Welcome to Prisma Arena, a MOBA style board game that aims at a younger audience. Designed by John Fiore, Rory O’Connor, it’s a great example of the gateway family games at the core of publisher Hub Games’s releases. Players level up your characters while comboing cards together, striking other characters, and gaining points. The goal is to become a Guardian through combat training, getting 20 points in the game to win. The game lets you customize your characters, with a huge emphasis in representation and inclusion that I’ve never seen any game do. Prisma Arena was published by Hub Games in 2020, but has gone widely unnoticed until now. If the game developer sounds familiar, Hub Games also published Flip Over Frog, which I previously reviewed.
What’s In The Box?
- 2 sided game board
- 1 central game board (2 sided)
- 8 action dials
- 1 advantage token
- 12 standee bases
- 12 obstacle tokens
- 4 hero standees
- 8 Mo’kon Standees
- 36 combo cards
- 4 hero cards
- 4 guest hero cards
- 8 Mo’kon Cards
- 50 Prisma Power Cards
- 4 hero sticker sheets
- 4 hero lockers
- 4 hero storage bags
- 4 player aids
How Do You Play?
Before even thinking about playing the game, a different type of fun begins. This is referred as “Hero Registration,” with players choosing their hero from the 4 available. This hero will represent you and will begin as a novice with the same values and abilities for everyone. As you play the game your hero will change by leveling up and gaining Prisma Power Cards and new uniforms. Your Hero has a standee and you can choose your own name to write on their card and storage bag. Each player will also get a locker to store their training gear.
Players then use reusable stickers to change their character each time they play the game to reflect their mood or preference for the day or even just for that play session. Stickers can be layered, making a huge variety of options.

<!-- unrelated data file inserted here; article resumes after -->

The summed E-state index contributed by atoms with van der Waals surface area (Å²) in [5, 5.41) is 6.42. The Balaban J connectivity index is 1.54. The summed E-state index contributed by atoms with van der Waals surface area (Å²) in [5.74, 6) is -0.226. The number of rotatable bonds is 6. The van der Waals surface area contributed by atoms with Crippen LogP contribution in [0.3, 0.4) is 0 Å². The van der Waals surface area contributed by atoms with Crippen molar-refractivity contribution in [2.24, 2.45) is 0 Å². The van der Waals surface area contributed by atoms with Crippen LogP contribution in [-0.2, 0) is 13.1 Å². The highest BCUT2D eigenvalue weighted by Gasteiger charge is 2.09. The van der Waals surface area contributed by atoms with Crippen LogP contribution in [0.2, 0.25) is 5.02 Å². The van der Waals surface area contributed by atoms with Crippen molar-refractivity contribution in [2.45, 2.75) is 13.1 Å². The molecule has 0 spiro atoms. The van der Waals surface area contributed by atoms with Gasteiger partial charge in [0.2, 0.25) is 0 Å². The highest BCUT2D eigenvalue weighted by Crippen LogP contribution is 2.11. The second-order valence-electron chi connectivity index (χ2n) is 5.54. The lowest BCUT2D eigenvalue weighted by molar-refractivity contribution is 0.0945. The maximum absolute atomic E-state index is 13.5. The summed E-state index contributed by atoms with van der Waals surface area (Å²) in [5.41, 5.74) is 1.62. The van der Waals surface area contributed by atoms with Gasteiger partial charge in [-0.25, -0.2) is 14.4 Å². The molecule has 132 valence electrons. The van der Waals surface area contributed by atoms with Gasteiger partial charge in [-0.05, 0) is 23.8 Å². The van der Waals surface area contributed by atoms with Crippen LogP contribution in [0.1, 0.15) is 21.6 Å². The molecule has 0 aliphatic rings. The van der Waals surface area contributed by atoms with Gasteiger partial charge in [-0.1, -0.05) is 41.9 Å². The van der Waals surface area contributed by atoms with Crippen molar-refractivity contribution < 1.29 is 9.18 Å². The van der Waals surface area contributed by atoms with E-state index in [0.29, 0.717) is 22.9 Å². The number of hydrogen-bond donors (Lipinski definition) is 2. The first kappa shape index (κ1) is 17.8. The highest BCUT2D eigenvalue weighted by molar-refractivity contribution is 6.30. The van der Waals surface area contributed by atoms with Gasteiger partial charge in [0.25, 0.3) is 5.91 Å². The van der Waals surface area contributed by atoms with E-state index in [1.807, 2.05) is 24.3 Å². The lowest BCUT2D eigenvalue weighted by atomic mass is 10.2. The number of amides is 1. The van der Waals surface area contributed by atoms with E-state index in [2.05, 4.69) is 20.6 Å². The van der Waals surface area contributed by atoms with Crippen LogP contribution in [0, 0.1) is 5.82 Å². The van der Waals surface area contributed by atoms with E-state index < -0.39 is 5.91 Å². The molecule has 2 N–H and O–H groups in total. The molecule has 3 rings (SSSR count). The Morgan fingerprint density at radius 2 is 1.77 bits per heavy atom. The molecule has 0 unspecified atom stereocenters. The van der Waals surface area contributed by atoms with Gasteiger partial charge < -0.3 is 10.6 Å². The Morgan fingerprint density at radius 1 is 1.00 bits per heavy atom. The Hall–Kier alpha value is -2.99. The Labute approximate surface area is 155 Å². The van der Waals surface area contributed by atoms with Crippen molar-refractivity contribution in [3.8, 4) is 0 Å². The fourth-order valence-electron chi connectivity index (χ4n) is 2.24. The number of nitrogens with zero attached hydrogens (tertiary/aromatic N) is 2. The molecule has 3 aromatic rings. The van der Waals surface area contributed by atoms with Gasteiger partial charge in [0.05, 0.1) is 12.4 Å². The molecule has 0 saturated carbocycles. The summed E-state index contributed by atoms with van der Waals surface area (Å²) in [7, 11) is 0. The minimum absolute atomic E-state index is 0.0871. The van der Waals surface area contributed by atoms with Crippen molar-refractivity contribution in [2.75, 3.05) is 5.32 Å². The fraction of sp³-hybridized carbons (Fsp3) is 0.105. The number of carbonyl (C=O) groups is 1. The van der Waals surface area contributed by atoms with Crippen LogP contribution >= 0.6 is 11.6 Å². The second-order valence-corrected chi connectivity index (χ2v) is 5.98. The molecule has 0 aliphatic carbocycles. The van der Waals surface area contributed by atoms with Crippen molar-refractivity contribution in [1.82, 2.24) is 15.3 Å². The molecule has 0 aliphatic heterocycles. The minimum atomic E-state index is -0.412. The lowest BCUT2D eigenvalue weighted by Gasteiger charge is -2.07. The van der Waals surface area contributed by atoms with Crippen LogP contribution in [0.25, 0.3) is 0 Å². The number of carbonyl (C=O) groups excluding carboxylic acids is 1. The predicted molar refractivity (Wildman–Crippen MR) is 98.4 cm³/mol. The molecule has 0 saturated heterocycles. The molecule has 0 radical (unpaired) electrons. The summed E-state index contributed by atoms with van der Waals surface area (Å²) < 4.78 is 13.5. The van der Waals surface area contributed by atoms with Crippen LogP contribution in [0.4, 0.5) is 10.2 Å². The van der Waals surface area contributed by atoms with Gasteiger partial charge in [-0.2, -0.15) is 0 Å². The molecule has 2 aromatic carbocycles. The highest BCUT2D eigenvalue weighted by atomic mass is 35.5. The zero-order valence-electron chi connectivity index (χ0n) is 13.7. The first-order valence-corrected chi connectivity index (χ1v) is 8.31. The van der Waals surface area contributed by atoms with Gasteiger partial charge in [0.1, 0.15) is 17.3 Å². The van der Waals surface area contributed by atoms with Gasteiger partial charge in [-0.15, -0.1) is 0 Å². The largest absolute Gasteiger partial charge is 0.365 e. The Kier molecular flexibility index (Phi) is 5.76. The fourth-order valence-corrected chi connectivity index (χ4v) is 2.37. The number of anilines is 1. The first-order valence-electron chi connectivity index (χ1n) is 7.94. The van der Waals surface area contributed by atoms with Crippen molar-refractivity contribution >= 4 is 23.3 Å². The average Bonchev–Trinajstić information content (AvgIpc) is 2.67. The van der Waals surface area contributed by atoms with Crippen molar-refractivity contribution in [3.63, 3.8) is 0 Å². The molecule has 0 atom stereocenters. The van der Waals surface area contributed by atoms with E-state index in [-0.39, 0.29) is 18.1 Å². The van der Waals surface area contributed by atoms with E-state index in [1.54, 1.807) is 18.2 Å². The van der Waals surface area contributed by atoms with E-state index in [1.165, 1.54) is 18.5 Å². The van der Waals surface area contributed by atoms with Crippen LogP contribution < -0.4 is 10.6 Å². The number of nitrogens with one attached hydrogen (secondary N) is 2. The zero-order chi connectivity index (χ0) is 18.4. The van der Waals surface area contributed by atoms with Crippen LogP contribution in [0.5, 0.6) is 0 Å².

To the Board
Each player will control their hero and 1 or 2 Mo’kon. Depending on the player count, players will have different start zones that their characters will spawn from and an action dial. The dials start with the player closest to the board and when the the character is activated, their dial is turned and won’t be able to be activated again until their characters are reset.
Each player will then be dealt out 3 of each combo cards to form their starting combo deck. Players shuffle these cards — which will be used to either move, strike, or blast — and draw the top 3 to start the game. To add difficulty, the board has obstacles, making it more necessary to use your cards the best way possible for your strategy. In addition, players have prism powers depending on their heroes level, cards that give additional powers unique to that player.
Players take turns activating one of their characters to move around the board and blast or strike their opponent(s). Each character has a hit gauge, and when full they are bounced from the arena, each player with a hit token will gain a point for each one on that player’s gauge.
When you activate a character on your team, you rotate the dial assigned to that character so that one of the move, blast, strike, or comb icons are facing the arena. You then perform that action; depending on your choice you can combo your cards together to make a more powerful move or keep them for a better time.
When you move, which you will most likely do at the very beginning of the game, you can move your character a number of steps up to the character’s range listed on their card. All heroes and Mo’kon have a range of 0-4, and while one of your steps can be diagonal, the remaining need to be orthogonal. You can never move through obstacles or spaces occupied by other characters unless a card says you can.
Whenever a character moves into a space that is edge-to-edge adjacent to another player’s character, they are now considered to be grappling, and the player moving won’t be able to continue moving. Once you are considered grappling with another player, you are limited to either a strike action or a combo action. For example, when grappling, you can not move or blast.
Strike & Blast
When performing these actions, the player deals the number of hits equal to their force. They then place one of their hit tokens on that player’s hit gauge, and, once full, they are temporarily bounced from the arena. A strike is done when a character is in one of the 8 spaces directly adjacent to their own.